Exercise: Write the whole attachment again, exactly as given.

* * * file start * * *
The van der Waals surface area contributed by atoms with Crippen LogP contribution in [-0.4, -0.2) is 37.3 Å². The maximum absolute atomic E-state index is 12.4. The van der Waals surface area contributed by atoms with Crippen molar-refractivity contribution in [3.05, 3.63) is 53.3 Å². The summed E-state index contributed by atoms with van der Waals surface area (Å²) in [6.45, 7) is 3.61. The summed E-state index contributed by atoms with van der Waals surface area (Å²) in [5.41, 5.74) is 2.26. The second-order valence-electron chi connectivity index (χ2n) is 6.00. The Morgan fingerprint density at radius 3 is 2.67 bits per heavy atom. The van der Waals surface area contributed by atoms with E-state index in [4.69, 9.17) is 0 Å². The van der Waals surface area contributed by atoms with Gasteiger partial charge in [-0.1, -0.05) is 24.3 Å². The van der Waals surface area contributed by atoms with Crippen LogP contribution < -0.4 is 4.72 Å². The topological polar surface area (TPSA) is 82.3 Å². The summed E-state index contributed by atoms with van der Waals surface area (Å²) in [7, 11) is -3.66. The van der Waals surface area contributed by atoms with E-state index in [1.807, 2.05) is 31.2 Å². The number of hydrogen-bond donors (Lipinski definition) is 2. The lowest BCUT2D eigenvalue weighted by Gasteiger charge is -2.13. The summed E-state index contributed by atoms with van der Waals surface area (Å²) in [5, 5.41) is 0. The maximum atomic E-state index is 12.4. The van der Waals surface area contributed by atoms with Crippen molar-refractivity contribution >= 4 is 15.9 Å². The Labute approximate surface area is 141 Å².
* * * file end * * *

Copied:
The van der Waals surface area contributed by atoms with Crippen LogP contribution in [-0.4, -0.2) is 37.3 Å². The maximum absolute atomic E-state index is 12.4. The van der Waals surface area contributed by atoms with Crippen molar-refractivity contribution in [3.05, 3.63) is 53.3 Å². The summed E-state index contributed by atoms with van der Waals surface area (Å²) in [6.45, 7) is 3.61. The summed E-state index contributed by atoms with van der Waals surface area (Å²) in [5.41, 5.74) is 2.26. The second-order valence-electron chi connectivity index (χ2n) is 6.00. The Morgan fingerprint density at radius 3 is 2.67 bits per heavy atom. The van der Waals surface area contributed by atoms with E-state index in [4.69, 9.17) is 0 Å². The van der Waals surface area contributed by atoms with Gasteiger partial charge in [-0.1, -0.05) is 24.3 Å². The van der Waals surface area contributed by atoms with Crippen LogP contribution < -0.4 is 4.72 Å². The topological polar surface area (TPSA) is 82.3 Å². The summed E-state index contributed by atoms with van der Waals surface area (Å²) in [7, 11) is -3.66. The van der Waals surface area contributed by atoms with E-state index in [1.807, 2.05) is 31.2 Å². The number of hydrogen-bond donors (Lipinski definition) is 2. The lowest BCUT2D eigenvalue weighted by Gasteiger charge is -2.13. The summed E-state index contributed by atoms with van der Waals surface area (Å²) in [5, 5.41) is 0. The maximum atomic E-state index is 12.4. The van der Waals surface area contributed by atoms with Crippen molar-refractivity contribution >= 4 is 15.9 Å². The Labute approximate surface area is 141 Å².